Note: This is a significantly longer version of an article I recently published on VentureBeat.
“Startups are the sum of the decisions made by the people who run them.” — Uzi Shmilovici, in Data Driven Decisions for Startups.
Uzi’s recent observation that “startups are the sum of decisions made by the people who run them” really resonated with me, and he’s absolutely right — the earlier startups begin collecting data, the better their decisions will be. There’s only one catch: Most startups don’t have any bench strength in Analytics. Continue reading “Why Startup Accelerators and Early Stage VCs Should Provide Centralized Analytics as a Value-Added Service”
Just wanted to share the news that my startup Selloscope got some great coverage by Haydn Shaughnessy over on his Re:Thinking Innovation blog at Forbes.com! It was a pleasure to speak with Mr. Shaughnessy, and while I appreciate the feature, I’m particularly looking forward to following Mr. Shaughnessy’s work on innovation moving forward.
It’s a fact of startup life that you win some and you lose some. Mostly you lose some. I’ve tried my hand a few times at bootstrapping a startup. I have one now that’s just ramping up, but I have to admit that along the way there have been a couple of times I just let a domain expire so I could move on.
Speaking of “moving on,” there’s a hugely popular yet dangerously bad idea out there that’s captivating more and more decision-makers: this idea of “Fail Fast.” I thought Mark Suster had put this one to bed early last year, but amazingly it continues to gain momentum. Here’s why I’m not buying it.
There are four things you absolutely have to know and do if there’s any possibility you’ll be involved in bootstrapping a startup:
1) Define and build your minimum viable product.
2) Aggressively keep your run rate as low as possible.
3) Iterate to find your product/market fit.
4) Don’t die.
If you live in a world where the flavor of the week is the most important thing — and I get it, I’ve worked there myself — then failing fast is a great strategy. Maximize your “successes” and get out while you’re on top.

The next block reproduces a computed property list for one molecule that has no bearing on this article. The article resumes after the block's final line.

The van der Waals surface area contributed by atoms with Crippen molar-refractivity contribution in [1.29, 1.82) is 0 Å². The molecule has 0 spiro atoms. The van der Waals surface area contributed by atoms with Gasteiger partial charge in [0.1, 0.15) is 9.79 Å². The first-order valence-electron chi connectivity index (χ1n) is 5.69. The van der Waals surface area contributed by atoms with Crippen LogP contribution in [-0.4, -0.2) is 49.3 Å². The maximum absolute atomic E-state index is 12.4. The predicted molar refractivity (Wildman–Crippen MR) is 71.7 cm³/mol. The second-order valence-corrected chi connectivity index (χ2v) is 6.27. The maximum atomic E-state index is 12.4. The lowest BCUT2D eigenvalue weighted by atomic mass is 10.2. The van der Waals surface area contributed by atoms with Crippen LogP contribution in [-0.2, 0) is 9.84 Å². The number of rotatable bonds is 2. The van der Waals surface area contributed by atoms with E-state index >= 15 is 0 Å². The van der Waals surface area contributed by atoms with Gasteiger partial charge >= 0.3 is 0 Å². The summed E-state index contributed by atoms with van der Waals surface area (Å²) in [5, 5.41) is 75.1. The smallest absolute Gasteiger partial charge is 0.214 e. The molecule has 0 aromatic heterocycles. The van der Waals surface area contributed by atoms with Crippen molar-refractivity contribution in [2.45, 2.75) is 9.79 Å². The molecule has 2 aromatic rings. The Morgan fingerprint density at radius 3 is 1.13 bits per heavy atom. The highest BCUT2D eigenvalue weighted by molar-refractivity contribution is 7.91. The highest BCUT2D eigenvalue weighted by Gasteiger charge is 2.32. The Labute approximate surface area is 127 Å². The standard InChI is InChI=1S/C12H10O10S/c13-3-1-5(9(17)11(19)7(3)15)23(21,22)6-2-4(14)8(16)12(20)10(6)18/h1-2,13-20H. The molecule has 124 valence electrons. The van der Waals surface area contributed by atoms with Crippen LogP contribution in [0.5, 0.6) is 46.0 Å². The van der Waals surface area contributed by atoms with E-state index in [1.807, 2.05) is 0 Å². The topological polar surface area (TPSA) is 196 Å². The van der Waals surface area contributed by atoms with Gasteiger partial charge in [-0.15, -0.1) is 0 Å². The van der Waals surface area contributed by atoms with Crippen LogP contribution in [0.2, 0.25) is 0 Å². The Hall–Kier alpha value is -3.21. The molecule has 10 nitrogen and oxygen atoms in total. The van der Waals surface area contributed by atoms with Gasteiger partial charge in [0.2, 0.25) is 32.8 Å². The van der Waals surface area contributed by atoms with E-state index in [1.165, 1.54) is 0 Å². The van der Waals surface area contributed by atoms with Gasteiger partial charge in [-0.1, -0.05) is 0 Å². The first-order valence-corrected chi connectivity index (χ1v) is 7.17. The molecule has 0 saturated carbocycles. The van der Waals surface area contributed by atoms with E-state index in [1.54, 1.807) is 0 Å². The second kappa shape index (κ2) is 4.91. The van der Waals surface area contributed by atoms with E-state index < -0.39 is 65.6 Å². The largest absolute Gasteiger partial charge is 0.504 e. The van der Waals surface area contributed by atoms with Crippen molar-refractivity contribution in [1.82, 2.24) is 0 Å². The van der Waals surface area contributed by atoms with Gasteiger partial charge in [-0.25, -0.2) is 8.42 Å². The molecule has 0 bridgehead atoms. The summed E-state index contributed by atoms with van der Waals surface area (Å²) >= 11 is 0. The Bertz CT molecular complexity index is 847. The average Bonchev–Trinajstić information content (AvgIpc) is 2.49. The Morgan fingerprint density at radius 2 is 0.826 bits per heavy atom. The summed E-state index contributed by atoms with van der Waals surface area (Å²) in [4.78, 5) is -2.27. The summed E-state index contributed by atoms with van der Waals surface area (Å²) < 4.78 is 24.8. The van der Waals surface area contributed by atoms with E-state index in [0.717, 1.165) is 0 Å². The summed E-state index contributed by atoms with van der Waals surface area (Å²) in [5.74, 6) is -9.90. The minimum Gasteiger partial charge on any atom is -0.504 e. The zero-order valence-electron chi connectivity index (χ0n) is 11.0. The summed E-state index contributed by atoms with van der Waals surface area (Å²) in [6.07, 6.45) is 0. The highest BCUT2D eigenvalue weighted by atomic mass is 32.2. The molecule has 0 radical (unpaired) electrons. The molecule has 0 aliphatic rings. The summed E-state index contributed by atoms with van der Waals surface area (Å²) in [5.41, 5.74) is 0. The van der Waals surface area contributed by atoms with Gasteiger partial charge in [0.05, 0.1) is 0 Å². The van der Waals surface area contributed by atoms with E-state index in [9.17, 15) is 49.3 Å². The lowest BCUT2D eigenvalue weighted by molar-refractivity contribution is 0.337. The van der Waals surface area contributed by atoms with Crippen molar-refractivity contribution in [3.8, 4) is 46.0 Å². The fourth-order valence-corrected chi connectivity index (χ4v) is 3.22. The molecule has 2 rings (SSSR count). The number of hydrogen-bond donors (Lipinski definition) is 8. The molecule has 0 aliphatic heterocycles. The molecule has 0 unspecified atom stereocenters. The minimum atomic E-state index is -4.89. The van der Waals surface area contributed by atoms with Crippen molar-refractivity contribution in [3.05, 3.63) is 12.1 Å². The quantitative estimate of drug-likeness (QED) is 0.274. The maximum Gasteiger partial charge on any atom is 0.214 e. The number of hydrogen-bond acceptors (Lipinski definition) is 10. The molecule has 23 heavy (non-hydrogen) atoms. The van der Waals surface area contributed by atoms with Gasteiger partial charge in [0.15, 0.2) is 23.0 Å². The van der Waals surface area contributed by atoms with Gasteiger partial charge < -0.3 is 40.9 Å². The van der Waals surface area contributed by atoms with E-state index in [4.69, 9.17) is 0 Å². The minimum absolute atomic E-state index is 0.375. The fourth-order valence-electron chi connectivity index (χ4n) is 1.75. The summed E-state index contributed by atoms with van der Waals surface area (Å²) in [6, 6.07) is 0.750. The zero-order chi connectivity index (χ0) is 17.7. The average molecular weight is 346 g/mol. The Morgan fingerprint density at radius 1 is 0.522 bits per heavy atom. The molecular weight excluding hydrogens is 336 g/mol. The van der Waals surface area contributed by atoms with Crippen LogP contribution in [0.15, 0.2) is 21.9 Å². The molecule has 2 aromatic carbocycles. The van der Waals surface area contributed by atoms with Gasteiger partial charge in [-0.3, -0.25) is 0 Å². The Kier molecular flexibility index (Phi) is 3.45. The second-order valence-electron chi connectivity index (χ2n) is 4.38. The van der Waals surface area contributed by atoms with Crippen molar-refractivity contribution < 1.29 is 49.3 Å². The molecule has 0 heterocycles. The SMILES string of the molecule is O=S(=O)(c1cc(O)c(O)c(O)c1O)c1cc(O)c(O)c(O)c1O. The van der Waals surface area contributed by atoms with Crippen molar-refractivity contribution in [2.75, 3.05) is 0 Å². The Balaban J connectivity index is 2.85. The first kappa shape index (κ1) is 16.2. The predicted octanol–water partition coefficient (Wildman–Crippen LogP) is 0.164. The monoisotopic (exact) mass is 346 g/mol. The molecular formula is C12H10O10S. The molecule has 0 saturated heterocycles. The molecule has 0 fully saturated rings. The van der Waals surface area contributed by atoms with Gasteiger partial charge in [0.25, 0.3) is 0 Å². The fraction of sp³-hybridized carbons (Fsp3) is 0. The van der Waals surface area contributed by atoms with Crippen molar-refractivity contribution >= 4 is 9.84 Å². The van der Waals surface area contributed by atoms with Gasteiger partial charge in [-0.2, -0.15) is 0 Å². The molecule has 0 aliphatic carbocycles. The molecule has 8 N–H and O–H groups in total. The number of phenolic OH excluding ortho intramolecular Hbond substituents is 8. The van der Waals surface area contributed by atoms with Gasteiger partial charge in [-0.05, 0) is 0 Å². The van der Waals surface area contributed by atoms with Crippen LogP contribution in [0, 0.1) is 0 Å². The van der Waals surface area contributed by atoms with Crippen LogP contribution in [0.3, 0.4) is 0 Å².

But if I’ve done my marketing homework, the monthly bills are manageable, and I’m iterating toward market adoption, then as far as I’m concerned those “fail fast” guys can pry my startup from my cold, dead hands.
This past Thursday I attended the Dallas Startup Happy Hour 2.0 to do some networking for my startup, Selloscope. I thought, “I have a Dallas-based startup, these guys are Dallas-based startups, it’ll be great to get out and meet some people.” I was expecting it to be a little difficult to break into the conversations. (Actually it wasn’t so hard.) What I hadn’t counted on was this:
The first question everyone asks is, “Why are you here?”
So I give them the honest answer… I have a startup, I’m in Dallas, doing some networking, etc. etc. Turns out, that is the WRONG answer.
Continue reading “Startup Lesson Learned: Know Why You’re Here”
There are two very commonly known things about search engine optimization (SEO).
1) Great, targeted content drives PageRank.
2) Google’s page rank algorithm is recursive.
Given how common this knowledge is, it’s surprising that so many Web sites haven’t put 1 + 1 together: Your pages earn a PageRank based on content and links, and then they lend that PageRank power to your other pages based on how you link to them.
In effect, your internal link structure may be causing your most powerful, highest-ranked pages to spread their PageRank weight across your entire site, instead of to the specific campaigns or initiatives you mean to support with those individual pages.
The takeaway: Instead of thinking of your SEO efforts as a collection of channels (FaceBook, Twitter, YouTube, and the obligatory blog) meant to drive content — think of SEO as a structured set of Content Tiers, each of which are built and interlinked to support your marketing and SEO objectives.
Enter: the SEO Matrix.
Continue reading “Enter the ( SEO ) Matrix”
Part of the ritual of starting a new job is signing all the paperwork: the acceptance letter, I-9, W-4, insurance forms, direct deposit.
Oh, and the non-compete and confidentiality agreements.